In the Market for New Vocabulary? Think Collocation, Collocation, Collocation · Larry Zwier
Kahoot!: Balancing Rigor and Engagement through Gamification · Katie Welch
The words and structures that commonly occur with a target vocabulary item—that, its frequent collocates—are a top-priority in vocabulary learning. Collocational knowledge represents a giant step beyond the basic form-meaning relationship. Unfortunately for students, most dictionaries reveal only a little about collocations. This presentation takes a practical, usage-focused approach to a fuller form of collocational knowledge and introduces some easy-to-use, free resources.
Getting EAP students across the finish line: Grammar and vocabulary for academic discourse · Jeanne Lambert
Did I write that? Editing and revising
· Randi Reppen
As teachers we often face the challenge of helping our students apply what they have learned in our language courses to academic courses when they leave our programs. This is particularly true with academic writing. This webinar will focus on resources and ideas for teaching the essential writing skill of editing and revising. We will focus on resources and activities that can be used to more effectively help our learners meet the demands of one of the biggest challenges in academic writing – editing and revising.
How can concept mapping help improve academic writing? · Alan Kennedy
3.00 PM EST
Writing is challenging for any of us and particularly for our lower level students. This webinar focuses on ideas and strategies to get students writing (and enjoying it). We will look at a variety of activities that help students move from spoken to written language. These activities will help students gain confidence with their writing and help them to become more fluent.
1.00 PM EST
3.00 PM EST
Multilevel classes are a reality of just about every English language program and should not be seen as a deterrent to learning. This session focuses on a systematic approach to differentiating classroom tasks and assessments to create an optimal learning environment for all learners. Keeping overall learning outcomes in mind, the content, learning process, or final products of a lesson or unit can be adjusted so that all learners can make gains in their language development in keeping with their abilities and needs. We explore concrete examples focused on particular language points as well as examples for reading, writing, listening and speaking. Strategies presented can be applied in secondary and adult education classrooms.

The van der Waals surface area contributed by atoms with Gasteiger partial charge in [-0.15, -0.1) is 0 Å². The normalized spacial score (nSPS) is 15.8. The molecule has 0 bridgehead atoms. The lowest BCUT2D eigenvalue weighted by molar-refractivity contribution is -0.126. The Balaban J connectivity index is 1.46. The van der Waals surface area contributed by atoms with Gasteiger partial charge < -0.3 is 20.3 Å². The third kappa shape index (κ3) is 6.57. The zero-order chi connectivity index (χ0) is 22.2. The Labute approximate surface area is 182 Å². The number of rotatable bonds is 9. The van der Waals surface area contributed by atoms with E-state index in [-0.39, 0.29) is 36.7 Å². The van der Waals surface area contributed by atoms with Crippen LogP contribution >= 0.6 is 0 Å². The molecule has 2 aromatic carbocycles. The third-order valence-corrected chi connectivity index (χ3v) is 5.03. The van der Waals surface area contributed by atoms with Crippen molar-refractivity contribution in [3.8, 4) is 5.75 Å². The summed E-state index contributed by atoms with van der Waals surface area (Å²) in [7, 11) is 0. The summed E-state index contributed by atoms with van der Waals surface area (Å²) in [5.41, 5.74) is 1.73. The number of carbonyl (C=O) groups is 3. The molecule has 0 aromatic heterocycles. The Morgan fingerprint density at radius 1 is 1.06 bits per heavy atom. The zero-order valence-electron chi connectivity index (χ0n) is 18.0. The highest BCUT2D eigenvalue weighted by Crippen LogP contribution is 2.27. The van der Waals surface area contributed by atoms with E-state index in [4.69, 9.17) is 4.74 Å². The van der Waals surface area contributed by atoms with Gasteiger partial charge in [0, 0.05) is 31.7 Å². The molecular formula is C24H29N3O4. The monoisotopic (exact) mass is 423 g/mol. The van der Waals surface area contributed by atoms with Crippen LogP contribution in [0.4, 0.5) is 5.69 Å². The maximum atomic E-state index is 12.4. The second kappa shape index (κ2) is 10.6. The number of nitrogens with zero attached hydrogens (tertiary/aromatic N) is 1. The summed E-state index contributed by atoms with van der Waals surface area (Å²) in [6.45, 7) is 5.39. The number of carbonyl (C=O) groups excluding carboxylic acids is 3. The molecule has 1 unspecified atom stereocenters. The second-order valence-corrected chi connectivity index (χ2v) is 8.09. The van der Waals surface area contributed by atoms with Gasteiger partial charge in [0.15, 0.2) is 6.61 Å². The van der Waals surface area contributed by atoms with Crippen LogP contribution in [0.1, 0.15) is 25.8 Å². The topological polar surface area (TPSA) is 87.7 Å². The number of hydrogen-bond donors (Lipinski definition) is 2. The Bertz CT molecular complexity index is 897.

Program and Registration
Tuesday 30 October
Thursday 1 November
Friday 2 November
Wednesday 31 October
Want to increase course engagement? Gamify! Even if video games are a foreign language to you, your class can benefit from gamification, the process of applying gaming principles to educational contexts, and can do so without sacrificing academic rigor in the process. We will identify gaming fundamentals that are proven to increase student engagement and that can easily be implemented in both online and traditional classrooms. We will then evaluate how the popular formative assessment tool Kahoot! utilizes these principles and offers an intuitive, low prep way to gamify your ESL classroom.
1.00 PM EST
1.00 PM EST
Academic English programs need to prepare students for college-level work. EAP students bring a wealth of knowledge from previous English study but may have limited experience with academic language. Join this session to find out ideas for focusing EAP curricula on the grammar and vocabulary needed for academic discourse. The presenter will offer examples of how to practice language that students can use for specific college-level topics and assignments.
3.00 PM EST
1.00 PM EST